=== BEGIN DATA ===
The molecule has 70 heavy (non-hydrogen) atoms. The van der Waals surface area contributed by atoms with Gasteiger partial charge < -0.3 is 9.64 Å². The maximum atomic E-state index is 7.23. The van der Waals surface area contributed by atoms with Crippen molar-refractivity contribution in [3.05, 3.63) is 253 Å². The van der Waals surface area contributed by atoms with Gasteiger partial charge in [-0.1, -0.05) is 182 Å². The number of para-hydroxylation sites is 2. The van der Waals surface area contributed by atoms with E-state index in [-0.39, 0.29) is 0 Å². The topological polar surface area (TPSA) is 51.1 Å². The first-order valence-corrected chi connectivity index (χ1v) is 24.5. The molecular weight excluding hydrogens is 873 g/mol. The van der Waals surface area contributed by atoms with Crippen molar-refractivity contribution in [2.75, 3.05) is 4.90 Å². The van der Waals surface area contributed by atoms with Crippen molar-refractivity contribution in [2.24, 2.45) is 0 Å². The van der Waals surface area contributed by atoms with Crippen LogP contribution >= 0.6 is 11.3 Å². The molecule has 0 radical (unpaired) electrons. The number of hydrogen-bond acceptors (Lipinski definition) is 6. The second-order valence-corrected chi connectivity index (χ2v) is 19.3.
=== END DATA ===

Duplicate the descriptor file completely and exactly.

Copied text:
The molecule has 70 heavy (non-hydrogen) atoms. The van der Waals surface area contributed by atoms with Gasteiger partial charge < -0.3 is 9.64 Å². The maximum atomic E-state index is 7.23. The van der Waals surface area contributed by atoms with Crippen molar-refractivity contribution in [3.05, 3.63) is 253 Å². The van der Waals surface area contributed by atoms with Gasteiger partial charge in [-0.1, -0.05) is 182 Å². The number of para-hydroxylation sites is 2. The van der Waals surface area contributed by atoms with E-state index in [-0.39, 0.29) is 0 Å². The topological polar surface area (TPSA) is 51.1 Å². The first-order valence-corrected chi connectivity index (χ1v) is 24.5. The molecular weight excluding hydrogens is 873 g/mol. The van der Waals surface area contributed by atoms with Crippen molar-refractivity contribution in [2.75, 3.05) is 4.90 Å². The van der Waals surface area contributed by atoms with Crippen molar-refractivity contribution in [2.24, 2.45) is 0 Å². The van der Waals surface area contributed by atoms with Crippen LogP contribution >= 0.6 is 11.3 Å². The molecule has 0 radical (unpaired) electrons. The number of hydrogen-bond acceptors (Lipinski definition) is 6. The second-order valence-corrected chi connectivity index (χ2v) is 19.3.